Art and Science join in examining Wolf Vostell's 'Concrete Book'

Art and Science join in examining Wolf Vostell's 'Concrete Book'

October 25, 2022

Image of the Concrete Book being x-rayed
Photo by Jason Creps/Argonne National Laboratory

Wolf Vostell's Betonbuch, or Concrete Book, is the artistic expression of his pioneering belief in the use of concrete as a material for art, not just construction. Vostell was part of Fluxus, an international community of experimental creators that flourished in the 1960s and 1970s, and in 1971, Vostell wrote a short book called Betonierungen, or Concretifications, and as evidence of his commitment to the material, he purportedly encased 100 copies of that book in numbered slabs of concrete.

Vostell's Concrete Book was the focus of a departmental seminar on art conservation that Maria Kokkori, associate scientist formerly at the Art Institute of Chicago and now at Northwestern University, taught for three years from 2019 to 2021, and which is supported by the Suzanne Deal Booth Consideration fund.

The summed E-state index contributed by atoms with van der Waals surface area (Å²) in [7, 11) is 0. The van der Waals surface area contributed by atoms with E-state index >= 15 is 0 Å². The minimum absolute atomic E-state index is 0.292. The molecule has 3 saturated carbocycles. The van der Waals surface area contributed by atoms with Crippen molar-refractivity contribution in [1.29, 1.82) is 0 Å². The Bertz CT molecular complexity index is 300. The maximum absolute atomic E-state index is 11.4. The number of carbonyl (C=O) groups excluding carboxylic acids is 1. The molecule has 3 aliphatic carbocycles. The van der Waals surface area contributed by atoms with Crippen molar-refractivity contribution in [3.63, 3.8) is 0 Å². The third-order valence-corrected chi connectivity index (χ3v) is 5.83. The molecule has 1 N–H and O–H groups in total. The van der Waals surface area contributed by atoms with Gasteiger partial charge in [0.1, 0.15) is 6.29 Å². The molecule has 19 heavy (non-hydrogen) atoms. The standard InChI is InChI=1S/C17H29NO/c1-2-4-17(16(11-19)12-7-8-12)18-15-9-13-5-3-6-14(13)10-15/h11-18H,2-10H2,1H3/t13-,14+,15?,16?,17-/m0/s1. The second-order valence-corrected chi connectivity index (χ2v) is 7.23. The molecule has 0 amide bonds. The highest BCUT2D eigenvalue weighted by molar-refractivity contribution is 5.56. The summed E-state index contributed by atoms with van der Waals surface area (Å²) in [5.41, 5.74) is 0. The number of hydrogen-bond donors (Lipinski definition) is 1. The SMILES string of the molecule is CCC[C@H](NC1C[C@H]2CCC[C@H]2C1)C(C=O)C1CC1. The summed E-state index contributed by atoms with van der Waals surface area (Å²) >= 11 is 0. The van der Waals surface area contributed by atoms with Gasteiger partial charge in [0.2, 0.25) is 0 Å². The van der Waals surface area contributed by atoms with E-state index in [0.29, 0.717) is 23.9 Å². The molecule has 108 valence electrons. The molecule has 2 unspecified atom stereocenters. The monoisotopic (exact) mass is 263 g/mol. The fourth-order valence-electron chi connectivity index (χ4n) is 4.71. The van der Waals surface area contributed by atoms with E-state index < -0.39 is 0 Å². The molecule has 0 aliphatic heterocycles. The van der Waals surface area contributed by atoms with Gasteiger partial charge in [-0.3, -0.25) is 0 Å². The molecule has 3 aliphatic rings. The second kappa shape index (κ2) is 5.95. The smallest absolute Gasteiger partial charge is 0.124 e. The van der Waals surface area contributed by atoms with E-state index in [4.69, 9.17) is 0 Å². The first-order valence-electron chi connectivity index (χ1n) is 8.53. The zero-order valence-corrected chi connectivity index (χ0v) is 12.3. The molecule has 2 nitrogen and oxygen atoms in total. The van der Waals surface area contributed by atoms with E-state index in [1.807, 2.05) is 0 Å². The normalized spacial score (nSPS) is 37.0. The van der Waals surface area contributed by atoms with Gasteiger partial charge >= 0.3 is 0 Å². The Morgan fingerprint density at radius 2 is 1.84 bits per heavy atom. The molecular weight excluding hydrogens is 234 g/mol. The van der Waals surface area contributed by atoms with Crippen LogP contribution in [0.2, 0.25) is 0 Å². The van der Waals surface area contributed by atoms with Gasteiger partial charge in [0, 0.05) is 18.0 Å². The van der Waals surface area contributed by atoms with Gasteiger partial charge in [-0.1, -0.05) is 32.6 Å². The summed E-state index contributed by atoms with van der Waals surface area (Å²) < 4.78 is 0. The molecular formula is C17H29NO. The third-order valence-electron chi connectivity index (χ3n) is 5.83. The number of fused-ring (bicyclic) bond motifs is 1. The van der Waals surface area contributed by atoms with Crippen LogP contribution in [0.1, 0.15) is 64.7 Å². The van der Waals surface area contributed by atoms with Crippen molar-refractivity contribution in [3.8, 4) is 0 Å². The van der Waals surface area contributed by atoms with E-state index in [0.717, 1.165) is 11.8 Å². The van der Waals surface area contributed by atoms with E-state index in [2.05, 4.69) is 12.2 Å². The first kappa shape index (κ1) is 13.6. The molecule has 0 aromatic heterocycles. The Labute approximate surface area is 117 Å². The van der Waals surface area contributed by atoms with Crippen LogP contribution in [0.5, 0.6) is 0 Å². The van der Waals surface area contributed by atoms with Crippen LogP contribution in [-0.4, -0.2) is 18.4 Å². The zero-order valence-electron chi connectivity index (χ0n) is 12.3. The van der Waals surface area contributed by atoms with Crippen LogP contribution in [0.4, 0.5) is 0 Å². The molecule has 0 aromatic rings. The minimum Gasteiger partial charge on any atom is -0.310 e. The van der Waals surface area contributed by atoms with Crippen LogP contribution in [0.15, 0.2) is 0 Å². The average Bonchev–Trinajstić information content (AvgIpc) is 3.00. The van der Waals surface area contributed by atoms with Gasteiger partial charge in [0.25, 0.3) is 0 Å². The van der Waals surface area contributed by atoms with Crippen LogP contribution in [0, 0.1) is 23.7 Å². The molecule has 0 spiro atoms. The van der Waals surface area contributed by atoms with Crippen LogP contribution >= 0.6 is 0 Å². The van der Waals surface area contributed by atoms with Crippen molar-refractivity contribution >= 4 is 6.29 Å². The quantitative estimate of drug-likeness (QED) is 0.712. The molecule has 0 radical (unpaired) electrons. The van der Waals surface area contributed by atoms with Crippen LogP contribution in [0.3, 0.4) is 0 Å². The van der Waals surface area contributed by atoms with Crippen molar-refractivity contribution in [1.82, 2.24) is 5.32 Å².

Concrete Book #83 was obtained by the University of Chicago six years ago, as part of an exhibit on Vostell and Fluxus organized by art history professor Christine Mehring. Patti Gibbons, head of collection management at the University of Chicago’s Hanna Holborn Gray Special Collections Research Center, has been working with Maria Kokkori to establish whether there truly is a book encased in this concrete slab.

With the ultrasound and X-ray machines at the University of Chicago lacking the strength to penetrate the two-inch-thick concrete, Gibbons and Kokkori turned to the Advanced Photon Source located at Argonne National Laboratory, a U.S. Department of Energy national laboratory that is affiliated with UChicago.

The pair presented details of the experiment as a work in progress at a recent Art Libraries Society of North America conference, and the results of the X-ray scans will be published in a journal. 

Read more about this remarkable study here.

Wolf Vostell's Concrete Book is on display in the Smart Museum as part of Monochrome Multitudes, curated by Christine Mehring and Orianna Cacchione, and can be viewed until January 8, 2023.